April 24, 2016
The Shocking Reason that SIP Goes Bad
Can one tip prevent 90% of SIP implementation problems?
That’s a big boast, but it could be true. So here’s the tip.
The very best way to eliminate your SIP problems is …
(Drum roll please)
… trial before implementation.
I know this might seem like common sense, but apparently it’s not. According to the 2015 SIP Survey, 26% of 407 respondents installed SIP trunks right away without any type of trial.
One out of four SIP installations occur without a trial? This is amazing! No wonder survey respondents noted experiencing problems such as:
- One-way audio
- Trunks dropping intermittently
- Poor quality (delay, jitter, packet loss)
- Codec mismatch
Could these problems have been avoided with proper trials? Quite possibly. Testing the service with your PBX will allow you to sniff out most of these problems, and have them addressed, before you go live.
The SIP Survey author noted the high number of installations without trials with some incredulity, writing “I continue to think it is usually the best policy to trial SIP trunks before committing to any kind of contract and then finding issues later, maybe due to your testing (for whatever reason) not covering all usage scenarios.”
One survey respondent stated plainly “A comprehensive test plan/process is absolutely critical to the overall success (or lack thereof) to a rewarding SIP Trunk deployment experience.”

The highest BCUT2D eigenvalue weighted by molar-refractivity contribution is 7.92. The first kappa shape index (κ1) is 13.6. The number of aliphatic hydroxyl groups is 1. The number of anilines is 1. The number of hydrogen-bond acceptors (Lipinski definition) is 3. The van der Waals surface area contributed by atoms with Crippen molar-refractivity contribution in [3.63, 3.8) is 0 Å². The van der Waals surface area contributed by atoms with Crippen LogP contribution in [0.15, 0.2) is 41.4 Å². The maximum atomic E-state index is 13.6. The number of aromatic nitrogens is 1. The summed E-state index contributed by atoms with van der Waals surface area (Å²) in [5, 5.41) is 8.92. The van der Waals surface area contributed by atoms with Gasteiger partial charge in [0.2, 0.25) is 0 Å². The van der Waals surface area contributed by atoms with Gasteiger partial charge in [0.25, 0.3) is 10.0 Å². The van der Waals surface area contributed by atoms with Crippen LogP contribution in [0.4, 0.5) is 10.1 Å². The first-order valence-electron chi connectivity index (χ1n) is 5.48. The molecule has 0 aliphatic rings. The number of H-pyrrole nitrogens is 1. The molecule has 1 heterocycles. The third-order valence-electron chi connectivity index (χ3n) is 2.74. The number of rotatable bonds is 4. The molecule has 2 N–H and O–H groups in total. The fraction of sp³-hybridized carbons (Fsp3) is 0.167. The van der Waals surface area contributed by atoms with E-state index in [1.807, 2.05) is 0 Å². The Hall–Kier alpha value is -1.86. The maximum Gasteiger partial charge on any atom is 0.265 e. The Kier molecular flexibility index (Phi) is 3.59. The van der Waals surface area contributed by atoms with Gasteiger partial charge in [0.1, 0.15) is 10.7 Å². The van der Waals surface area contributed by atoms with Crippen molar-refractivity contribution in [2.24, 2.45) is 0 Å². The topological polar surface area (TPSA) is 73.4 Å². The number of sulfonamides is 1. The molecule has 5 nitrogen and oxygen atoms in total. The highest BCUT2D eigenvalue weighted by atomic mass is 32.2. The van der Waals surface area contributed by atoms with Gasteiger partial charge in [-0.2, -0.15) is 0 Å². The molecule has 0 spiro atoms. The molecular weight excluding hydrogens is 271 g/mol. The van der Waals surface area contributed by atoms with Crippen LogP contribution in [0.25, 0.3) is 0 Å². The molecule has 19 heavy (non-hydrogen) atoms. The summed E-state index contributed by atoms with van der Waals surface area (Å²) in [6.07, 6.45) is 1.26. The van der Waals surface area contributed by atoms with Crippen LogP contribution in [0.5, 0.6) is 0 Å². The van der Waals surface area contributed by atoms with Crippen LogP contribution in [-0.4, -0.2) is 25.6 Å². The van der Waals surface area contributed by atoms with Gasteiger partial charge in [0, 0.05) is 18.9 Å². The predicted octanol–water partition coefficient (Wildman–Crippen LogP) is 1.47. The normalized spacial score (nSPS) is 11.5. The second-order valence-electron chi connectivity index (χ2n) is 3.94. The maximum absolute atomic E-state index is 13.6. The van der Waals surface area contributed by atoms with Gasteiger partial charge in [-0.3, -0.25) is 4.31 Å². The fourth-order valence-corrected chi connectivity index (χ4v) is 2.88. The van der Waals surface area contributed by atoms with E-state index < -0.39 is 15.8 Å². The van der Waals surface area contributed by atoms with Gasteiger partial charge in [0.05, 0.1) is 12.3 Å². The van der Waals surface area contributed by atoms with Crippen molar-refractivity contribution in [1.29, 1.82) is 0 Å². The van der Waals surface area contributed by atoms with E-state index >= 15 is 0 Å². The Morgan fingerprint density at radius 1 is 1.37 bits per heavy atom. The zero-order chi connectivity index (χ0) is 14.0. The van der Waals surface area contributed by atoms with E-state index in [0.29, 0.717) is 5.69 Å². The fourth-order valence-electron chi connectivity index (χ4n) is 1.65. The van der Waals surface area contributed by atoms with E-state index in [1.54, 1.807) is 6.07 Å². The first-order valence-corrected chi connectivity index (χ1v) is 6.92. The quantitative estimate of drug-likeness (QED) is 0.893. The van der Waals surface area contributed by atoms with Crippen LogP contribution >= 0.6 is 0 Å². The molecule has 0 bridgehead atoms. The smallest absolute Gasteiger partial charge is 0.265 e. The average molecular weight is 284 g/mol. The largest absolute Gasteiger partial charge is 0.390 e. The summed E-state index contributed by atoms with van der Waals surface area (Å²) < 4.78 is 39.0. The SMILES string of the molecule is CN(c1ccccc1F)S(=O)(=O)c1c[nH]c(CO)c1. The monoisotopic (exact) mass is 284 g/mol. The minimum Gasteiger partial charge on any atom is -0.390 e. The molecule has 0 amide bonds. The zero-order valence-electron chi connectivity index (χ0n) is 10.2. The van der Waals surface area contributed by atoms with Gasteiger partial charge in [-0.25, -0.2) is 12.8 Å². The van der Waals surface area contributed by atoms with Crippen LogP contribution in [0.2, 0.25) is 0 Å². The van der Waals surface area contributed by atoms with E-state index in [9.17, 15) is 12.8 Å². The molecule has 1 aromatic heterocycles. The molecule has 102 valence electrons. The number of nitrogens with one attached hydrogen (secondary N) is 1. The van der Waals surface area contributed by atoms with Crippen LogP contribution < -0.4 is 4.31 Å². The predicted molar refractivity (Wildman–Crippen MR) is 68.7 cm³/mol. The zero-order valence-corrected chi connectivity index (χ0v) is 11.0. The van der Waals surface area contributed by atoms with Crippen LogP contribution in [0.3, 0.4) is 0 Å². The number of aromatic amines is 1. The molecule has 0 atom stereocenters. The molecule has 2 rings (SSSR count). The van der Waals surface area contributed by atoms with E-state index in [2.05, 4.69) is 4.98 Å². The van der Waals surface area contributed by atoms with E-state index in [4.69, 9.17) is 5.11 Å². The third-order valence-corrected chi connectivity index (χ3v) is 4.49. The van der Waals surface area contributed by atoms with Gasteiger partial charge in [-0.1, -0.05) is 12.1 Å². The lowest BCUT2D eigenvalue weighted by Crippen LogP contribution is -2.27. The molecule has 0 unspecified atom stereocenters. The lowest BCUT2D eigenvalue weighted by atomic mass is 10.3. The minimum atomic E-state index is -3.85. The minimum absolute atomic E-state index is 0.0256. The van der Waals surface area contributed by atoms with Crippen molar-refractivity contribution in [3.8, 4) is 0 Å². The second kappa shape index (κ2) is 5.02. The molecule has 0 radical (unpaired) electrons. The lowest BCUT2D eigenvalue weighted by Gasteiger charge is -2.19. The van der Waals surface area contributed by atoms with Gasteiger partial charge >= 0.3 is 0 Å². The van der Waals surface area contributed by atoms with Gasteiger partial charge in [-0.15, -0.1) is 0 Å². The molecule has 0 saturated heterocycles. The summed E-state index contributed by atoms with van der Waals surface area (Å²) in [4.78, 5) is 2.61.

SIP is not an off-the-shelf solution, there is no one-size-fits-all (even if it’s supposed to be). In order for SIP to generate revenue-driving benefits, you need to ensure the deployment matches your technology needs. That’s what trials are for.
If a service provider will not allow you to trial their service, this should be a red flag to you.
To begin a successful SIP trial, know what your daily business needs are, and convey these as requirements to your potential service provider. The provider should develop a package that helps you accomplish your goals.
Give your potential service provider as much detailed information about your IP-PBX and network setup. More specifically, ask if they have configuration profiles for your specific PBX.
Also ask the service provider if the test environment is vastly different from the production side. Chances are you’ll have to make an authentication or IP address change only – but everything else should remain the same.
Work with your service provider – they’ve hopefully done this hundreds of times before and can help you with a migration plan. Include emergency contingencies in the event that something does not go as planned. An emergency switch back or failover is especially important for mission-critical phone lines.
Be careful about transitioning everything all at the same time. Sometimes it might be easier to have a main number ported to your SIP provider first, but still point to your existing phone system; then to gradually cut over calls to the SIP platform. The last thing you want is for your phones to go completely offline.
The bottom line: the more work you do before your vendor selection, the fewer headaches you’ll have after SIP installation.
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